• Whole grains (brown rice, whole wheat pasta)
  • Low-fat dairy (milk and its alternatives)

Remember to choose foods that are high in fiber and low in sodium or salt. Also, look for Vitamin D, an important mineral as we age.

 

Important vitamin and minerals

Water – As we age, some of us are prone to dehydration because our sense of thirst is may not be as sharp. Remember to sip water regularly to avoid urinary tract infections, constipation, and even confusion.

Vitamin B – After the age of 50, your stomach produces less gastric acid making it difficult to absorb vitamin B-12—needed to help keep blood and nerves healthy. Get the recommended daily intake (2.4 mcg) of B12 from fortified foods or a vitamin supplement.

Vitamin D – With age, our skin is less efficient at synthesizing vitamin D, so consult your doctor about supplementing your diet with fortified foods or a multivitamin, especially if you’re obese or have limited sun exposure.

 

 Study the Nutrition Facts labels

The healthiest foods are whole foods. These are often found on the perimeter of the grocery store in the produce, meat, and dairy sections. When you do eat packaged foods, be a smart shopper! Read the labels to find items that are lower in fat, added sugars, and sodium.

 

Use recommended servings

To maintain your weight, you must eat the right amount of food for your age and body. The American Heart Association provides recommended daily servings for adults aged 60+.

 

Senior eating habits … stay hydrated

Water is an important nutrient too! Don’t let yourself get dehydrated—drink small amounts of fluids consistently throughout the day. Tea, coffee, and water are your best choices. Keep fluids with sugar and salt to a minimum, unless your doctor has suggested otherwise.

Stretch your food budget

Want to get the biggest nutritional bang for your buck? The Supplemental Nutrition Assistance Program (SNAP) can help you afford healthy food when you need it. Over 4 million older Americans use SNAP to buy food, and the average senior receives $113 each month.

Visit BenefitsCheckUp.org/getSNAP to see if the program can help you.

home care

Overcoming Roadblocks to Healthy Eating

Were you aware of all the great material on elderly diet and nutrition care available from US agencies? We like to follow several of these sites and we will use some of the best articles on our blog. This one includes some awesome tips on healthy eating. The basis for this article came from the National Institute of Health.

You create a healthy eating pattern by making good choices about your foods and drinks every day. These guidelines are flexible to help you choose an elderly diet and nutrition of foods and drinks that you like, that are available in your area, and that fit your budget.

Sometimes it’s hard to make smart food choices. Here are some suggestions from Go4Life to help you overcome barriers to healthy eating.

Does food taste different?

Your sense of taste or smell can change with age. Medication side effects and other things also can affect these senses. Try using lemon juice, vinegar, or herbs to boost the flavor. Ask your doctor whether your medications affect taste and about food and drug interactions.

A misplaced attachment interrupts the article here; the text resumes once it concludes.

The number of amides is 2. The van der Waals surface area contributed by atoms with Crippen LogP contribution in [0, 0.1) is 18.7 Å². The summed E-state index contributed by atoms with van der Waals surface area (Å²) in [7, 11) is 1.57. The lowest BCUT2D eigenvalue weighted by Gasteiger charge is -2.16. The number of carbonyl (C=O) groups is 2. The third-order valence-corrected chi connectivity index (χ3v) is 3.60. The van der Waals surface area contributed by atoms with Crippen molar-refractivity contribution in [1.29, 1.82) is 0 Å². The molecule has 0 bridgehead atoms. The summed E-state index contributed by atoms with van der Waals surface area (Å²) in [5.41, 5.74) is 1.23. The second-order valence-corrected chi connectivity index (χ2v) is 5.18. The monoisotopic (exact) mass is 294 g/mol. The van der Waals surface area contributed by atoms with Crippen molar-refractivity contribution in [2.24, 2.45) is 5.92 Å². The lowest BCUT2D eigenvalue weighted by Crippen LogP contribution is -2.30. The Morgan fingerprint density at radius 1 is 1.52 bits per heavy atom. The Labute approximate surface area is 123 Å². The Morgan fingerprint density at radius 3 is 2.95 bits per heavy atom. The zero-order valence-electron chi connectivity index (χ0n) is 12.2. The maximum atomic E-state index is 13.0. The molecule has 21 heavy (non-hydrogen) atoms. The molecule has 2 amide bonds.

Do you have problems chewing food?

People who have problems with their teeth or dentures often avoid eating meat, fruits, or vegetables and might miss out on important nutrients. If you’re having trouble chewing, see your dentist to check for problems. If you wear dentures, ask your dentist to check how they fit.

Is it sometimes hard to swallow food?

If food gets stuck in your throat, less saliva in your mouth might be the culprit. Drinking plenty of liquids with your meal might help. Talk to your doctor about the problem.

Are you just not hungry?

Try being more active. In addition to the other benefits of exercise, it may make you hungrier. Lack of appetite sometimes is a side effect of medication—your doctor might be able to suggest a different drug. If food just isn’t appealing, vary the shape, color, and texture. Look for a new vegetable, fruit, or seafood you haven’t tried before.

Are you tired of cooking or eating alone?

Try cooking with a friend to make a meal you can enjoy together. This is where our aides come in, yes?

Also, [ook into eating at a nearby senior center, community center, or religious facility. You’ll enjoy a free or low-cost meal and have some company while you eat.

Quick Tip

For more ideas on healthy eating, read What’s on Your Plate? Smart Food Choices for Healthy Aging.

 

Elderly Diet and Nutrition Habits

Were you aware of all the great material on elderly diet and nutrition care available from US agencies? We like to follow several of these sites and we will use some of the best articles on our blog. The basis for this article came from the Department of Agriculture.

You create a healthy eating pattern by making good choices about your foods and drinks every day. These guidelines are flexible to help you choose an elderly diet and nutrition of foods and drinks that you like, that are available in your area, and that fit your budget.

Dietary Guidelines

The Dietary Guidelines suggests that people 50 or older choose foods every day from the following elderly diet and nutrition guidelines:

Fruits—1½ to 2½ cups
What is the same as a half cup of cut-up fruit? A fresh 2-inch peach or 16 grapes.

Vegetables—2 to 3½ cups
What is the same as a cup of cut-up vegetables? Two cups of uncooked leafy vegetables.

Grains—5 to 10 ounces
What is the same as an ounce of grains? A small bagel, a slice of whole grain bread, a cup of flaked ready-to-eat cereal, or a half-cup of cooked rice or pasta.

Protein foods—5 to 7 ounces